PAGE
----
The field of contemporary electronic and electroacoustic music is a fascinating and dense realm, filled with remarkable composers endlessly pushing their tools and ideas toward new creative unknown. Unlike the golden era of this music, when it emerged during the decades following the Second World War as a vital force in sonic landscape, but was slightly rarefied by the limitations of access to those working in institutions like GRM, EMS, San Francisco Tape Music Center, and the Columbia-Princeton Electronic Music Center, leaps in technology and relative affordability have placed these forms experimentalism in the hands of the many. As remarkable as it is, this can make it hard to manage the vast amount of material that has been produced and released in any given period, and subsequently leave artists working slightly off the beaten path in the shadows. One such case is the Italian composer and electronic musician Angelo Petronella. Working at a quiet and steady pace, until now he’s only released two full lengths, 2006’s “Sintesi da un Diario” and 2010’s “Rimandi e Scoperte”, both issued by Die Schachtel to great critical acclaim. Now, after nearly a decade and half, we’re treated to an unprecedented immersion in Petronella’s singular universe of electroacoustic practice with “Habitat”, a stunning 5CD box set comprising a towering 27 tracks composed between 1981 and 2022. Tense and captivating, as it evolves over more than three decades of output, combined with a fantastic booklet with insights penned by Petronella himself and an insert with color photograph “Rosso” (a suggestive image of one of his sound installations), it’s one of the most unexpected and engrossing bodies of electronic work we’ve heard in some time. Absolutely essential for any fan of the outer limits of the electronic and electroacoustic realm.
Born in 1952, Angelo Petronella began his musical career studying percussion and subsequently piano and composition with teachers of the Academy of Music in Perugia. Later he studied electronic music at the same Academy. Following a move to Milan, he attended courses in computer music at the Computer Science Department of the Polytechnic and took the diploma in Electronic Music. Over the years since, he as sought extensively in the field of electronic and acousmatic music, offering particular focus to the relationship between space and sound, as well as composing and performing a vast body of electronic and electroacoustic work, as well as creating numerous sound installations. “Habitat” the five CD collection comprising 27 tracks composed between 1981 and 2022, is only his third release.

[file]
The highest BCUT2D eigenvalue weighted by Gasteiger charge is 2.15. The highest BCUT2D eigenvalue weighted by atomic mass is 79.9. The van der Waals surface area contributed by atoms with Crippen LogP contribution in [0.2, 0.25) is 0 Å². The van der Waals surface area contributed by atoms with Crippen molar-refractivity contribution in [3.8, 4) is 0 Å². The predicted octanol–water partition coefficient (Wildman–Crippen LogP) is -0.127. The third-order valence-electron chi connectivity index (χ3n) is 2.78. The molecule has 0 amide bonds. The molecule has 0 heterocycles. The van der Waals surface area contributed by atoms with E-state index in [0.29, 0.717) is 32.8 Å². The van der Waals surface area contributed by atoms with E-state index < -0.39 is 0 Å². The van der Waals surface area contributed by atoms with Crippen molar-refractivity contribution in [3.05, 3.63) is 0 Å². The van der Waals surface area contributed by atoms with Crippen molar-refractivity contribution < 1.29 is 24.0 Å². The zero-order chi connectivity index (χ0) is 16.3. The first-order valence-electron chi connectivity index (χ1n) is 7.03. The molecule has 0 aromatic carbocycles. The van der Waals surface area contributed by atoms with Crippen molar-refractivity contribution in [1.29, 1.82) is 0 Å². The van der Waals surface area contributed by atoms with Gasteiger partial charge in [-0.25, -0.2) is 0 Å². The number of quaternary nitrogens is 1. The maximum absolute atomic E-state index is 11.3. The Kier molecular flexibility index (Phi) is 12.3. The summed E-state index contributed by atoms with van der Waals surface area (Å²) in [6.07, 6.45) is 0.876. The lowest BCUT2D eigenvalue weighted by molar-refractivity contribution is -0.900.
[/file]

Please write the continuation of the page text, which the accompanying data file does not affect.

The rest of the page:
Petronella states of “Habitat” that: “The tracks in this collection represent a synthesis of a significant part of the environment in which I have lived - sound environment, made up mostly of temporality, but also spatiality. I was inspired by both concrete and studio generated electronic sounds. I made targeted recordings of concrete material and intervened with numerous modifications, both on this and electronic material. The result was a quantity of sounds (which I prefer to call sound microforms) that I combined in stereophonic space.” In effect, as these precesses unfold across the collection’s 27 tracks, beginning with 1981’s “Chitarra Eettrica - Parte 1” and sprawling across the decades before concluding with 2022’s “Esplorando un Generatore di Suono”, we are immersed in what amounts to Petronella’s entirely singular notion of sonic space; a sonorous environment in multiple phases to be occupied by the mind and ear.
As Keith Fullerton Whitman previously stated about Petronella’s work, there are direct connections between the composer’s work and the 1970s INA-GRM-grm sound world, especially the “the big three, François Bayle’s mutating upper-register textures, Luc Ferrari’s distant field-events, and Bernard Parmegiani’s metallic drones”, but every step of the way Petronella manages to infuse his work with the depth that is renowned in those reference points, while creating something new, individual, and entirely contemporary. From the earliest works gathered by the collection to the most recent, with increasing sensitivity, the composer yields a minimalist sensibility to his manipulation and reworking of concrete sounds and processing, drawing out microscopic detail from brisling textures and freeform structures applied to captured tonalities.
Perhaps most fascinatingly, rather than the vast scope of the material risking to overwhelm, the assembly and progressing of “Habitat” seems to double back and loop, with each piece informing what has been heard and will be heard, and through its strong sense of abstraction inform a means to reconsider environments and natural world through largely synthetic means.
Absolutely immersive, engrossing, and creatively demanding from its first sounding to the last, Angelo Petronella’s “Habitat” is a joy in listening that places this sinfully under-regarded composer at the centre of our consciousness as a remarkably important figure in the contemporary field of musique concrète, and electronic and electroacoustic music. An absolute must that can’t be missed by any fan of the many incredible realms of experimental electronic unfolding today.